The Myth and Reality of the “Me” Generation

The Millenials, written by a father and son, describes the nature and character of the millenial generation. The father is a Baby Boomer (Boomers are those who grew up in the 60s and 70s) and the other is his millenial son. For the sake of the discussion and according to the authors’ definition a “millennial” is a person born in between the years of 1980 and 2000. I would then be one of the oldest of the millenials.

The book surveys only those that were born between 1980 and 1991. This generation is the largest in American history, the most educated, the most diverse (ethnically) and the most technologically savvy. Should these characteristics make us optimistic or pessimistic about this generation?

This book was an insightful look into this large younger generation as they enter the workforce, influence elections and start raising their families. I was encouraged to read that the millenials have a very high view of marriage, family and relationships in general. The authors note that over 80% responded that they desire to have either one partner in marriage or not marry at all (This does not mean that their morals are faultless. They are marrying at the average age of 27 and are not necessarily committed to sexual fidelity before marriage).

The book describes them as generous, involved in their communities and ready to make a difference in their world. This desire to make an impact on the world is very different from the choices the Boomers made. They are not seeking change through rebellion, violence or political movements. The millenials want to change their communities by greater involvement and unity. They have forsaken the “American Dream” as their greatest ambition and have placed their focus on relationships instead. This is why they have been drawn so intensely to the latest and greatest in technology. It is mainly used for interaction with family and friends. Needless to say this is an encouraging insight. A large factor that has changed their ultimate priority is 9/11. They experienced loss at an early age and came to realize that life is uncertain and their pursuits need to reflect this.

Another interesting point that the authors made is that they are generally very respectful both to those of different nationalities and older generations. In fact they are not just tolerating their parents’ generation; instead they are looking for input and mentoring. I was encouraged by the observation that while they are confident they have the ability to change their world they do not believe that they can do it alone.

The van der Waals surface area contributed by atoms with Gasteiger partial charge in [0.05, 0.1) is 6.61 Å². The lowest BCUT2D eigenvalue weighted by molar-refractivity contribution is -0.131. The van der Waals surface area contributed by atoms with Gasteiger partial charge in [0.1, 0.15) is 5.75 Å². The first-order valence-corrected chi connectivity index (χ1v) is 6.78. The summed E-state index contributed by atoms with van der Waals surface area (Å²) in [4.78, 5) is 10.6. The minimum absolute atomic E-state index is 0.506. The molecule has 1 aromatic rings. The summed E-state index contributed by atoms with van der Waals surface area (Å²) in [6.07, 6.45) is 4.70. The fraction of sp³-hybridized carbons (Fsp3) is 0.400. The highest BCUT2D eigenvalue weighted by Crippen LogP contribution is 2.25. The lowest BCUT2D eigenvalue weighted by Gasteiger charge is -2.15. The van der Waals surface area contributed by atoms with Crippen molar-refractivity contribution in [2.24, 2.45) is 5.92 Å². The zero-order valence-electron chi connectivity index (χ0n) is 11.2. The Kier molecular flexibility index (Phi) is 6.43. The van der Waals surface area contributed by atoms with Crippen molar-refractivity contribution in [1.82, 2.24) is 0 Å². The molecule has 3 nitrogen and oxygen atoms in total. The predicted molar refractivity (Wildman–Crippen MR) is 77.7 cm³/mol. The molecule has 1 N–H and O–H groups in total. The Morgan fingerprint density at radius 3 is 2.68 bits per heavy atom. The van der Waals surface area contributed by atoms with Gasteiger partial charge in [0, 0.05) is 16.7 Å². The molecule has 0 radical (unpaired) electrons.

While there are many great attributes of the millenials, they are disinterested in church and government in general. In spite of this observation those of this generation, who admit that they know Christ as their Savior (based on specific doctrinal questions), are passionate about their walk with God and are seeking for an authentic relationship with God.

The generation as a whole is also still pursuing itself. It may seem nobler to pursue relationships over success and financial gain, but it is still a pursuit of self-fulfillment apart from God. The millenials like every other generation are seeking what they believe will ultimately fulfill them and they have sadly missed the one person that can truly fulfill that desire.

While some of their characteristics and attitudes are admirable they are still seeking self-fulfillment in things that will ultimately not satisfy their soul’s wants or needs. What a great opportunity for God’s people to reach an open-minded generation with the good news that only Christ satisfies.

The value of a book like this is not in determining that one generation is better than another. One of the most encouraging things about this generation is their desire to listen and learn from their elders. The value comes in recognizing the opportunity to minister to believers from this generation and understanding how to reach the lost among the millenials. I walked away with a greater understanding and determination to reach out to the lost of my generation.

They are looking for something greater than themselves to pursue and are open to hear from a believer that has found greater satisfaction in life through a relationship with Jesus Christ. Our lives must communicate that we know Christ and it is making a difference.